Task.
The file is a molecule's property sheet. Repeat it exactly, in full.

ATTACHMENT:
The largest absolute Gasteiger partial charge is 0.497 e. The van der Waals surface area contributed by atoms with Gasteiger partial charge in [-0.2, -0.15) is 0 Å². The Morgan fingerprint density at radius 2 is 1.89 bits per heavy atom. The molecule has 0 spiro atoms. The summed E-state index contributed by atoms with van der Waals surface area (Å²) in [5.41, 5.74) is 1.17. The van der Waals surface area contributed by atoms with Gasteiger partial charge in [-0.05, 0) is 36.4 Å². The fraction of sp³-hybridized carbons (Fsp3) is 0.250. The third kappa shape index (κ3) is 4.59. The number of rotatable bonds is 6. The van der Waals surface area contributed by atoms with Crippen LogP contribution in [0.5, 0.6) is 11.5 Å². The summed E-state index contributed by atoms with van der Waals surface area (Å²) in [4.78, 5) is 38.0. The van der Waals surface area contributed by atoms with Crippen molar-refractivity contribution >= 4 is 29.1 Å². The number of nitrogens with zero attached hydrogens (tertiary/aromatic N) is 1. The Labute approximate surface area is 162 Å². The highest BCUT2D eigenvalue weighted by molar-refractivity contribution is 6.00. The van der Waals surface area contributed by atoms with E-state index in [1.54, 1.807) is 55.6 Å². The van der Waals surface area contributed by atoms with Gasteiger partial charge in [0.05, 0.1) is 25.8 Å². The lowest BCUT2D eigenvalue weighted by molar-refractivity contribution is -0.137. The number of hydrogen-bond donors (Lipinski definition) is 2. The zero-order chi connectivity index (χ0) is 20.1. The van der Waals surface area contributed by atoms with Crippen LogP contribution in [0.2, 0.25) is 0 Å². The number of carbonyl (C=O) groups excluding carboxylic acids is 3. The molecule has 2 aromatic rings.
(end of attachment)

The largest absolute Gasteiger partial charge is 0.497 e. The van der Waals surface area contributed by atoms with Gasteiger partial charge in [-0.2, -0.15) is 0 Å². The Morgan fingerprint density at radius 2 is 1.89 bits per heavy atom. The molecule has 0 spiro atoms. The summed E-state index contributed by atoms with van der Waals surface area (Å²) in [5.41, 5.74) is 1.17. The van der Waals surface area contributed by atoms with Gasteiger partial charge in [-0.05, 0) is 36.4 Å². The fraction of sp³-hybridized carbons (Fsp3) is 0.250. The third kappa shape index (κ3) is 4.59. The number of rotatable bonds is 6. The van der Waals surface area contributed by atoms with Crippen LogP contribution in [0.5, 0.6) is 11.5 Å². The summed E-state index contributed by atoms with van der Waals surface area (Å²) in [4.78, 5) is 38.0. The van der Waals surface area contributed by atoms with Crippen molar-refractivity contribution >= 4 is 29.1 Å². The number of nitrogens with zero attached hydrogens (tertiary/aromatic N) is 1. The Labute approximate surface area is 162 Å². The highest BCUT2D eigenvalue weighted by molar-refractivity contribution is 6.00. The van der Waals surface area contributed by atoms with E-state index in [1.54, 1.807) is 55.6 Å². The van der Waals surface area contributed by atoms with Gasteiger partial charge in [0.05, 0.1) is 25.8 Å². The lowest BCUT2D eigenvalue weighted by molar-refractivity contribution is -0.137. The number of hydrogen-bond donors (Lipinski definition) is 2. The zero-order chi connectivity index (χ0) is 20.1. The van der Waals surface area contributed by atoms with Crippen LogP contribution in [0.2, 0.25) is 0 Å². The number of carbonyl (C=O) groups excluding carboxylic acids is 3. The molecule has 2 aromatic rings.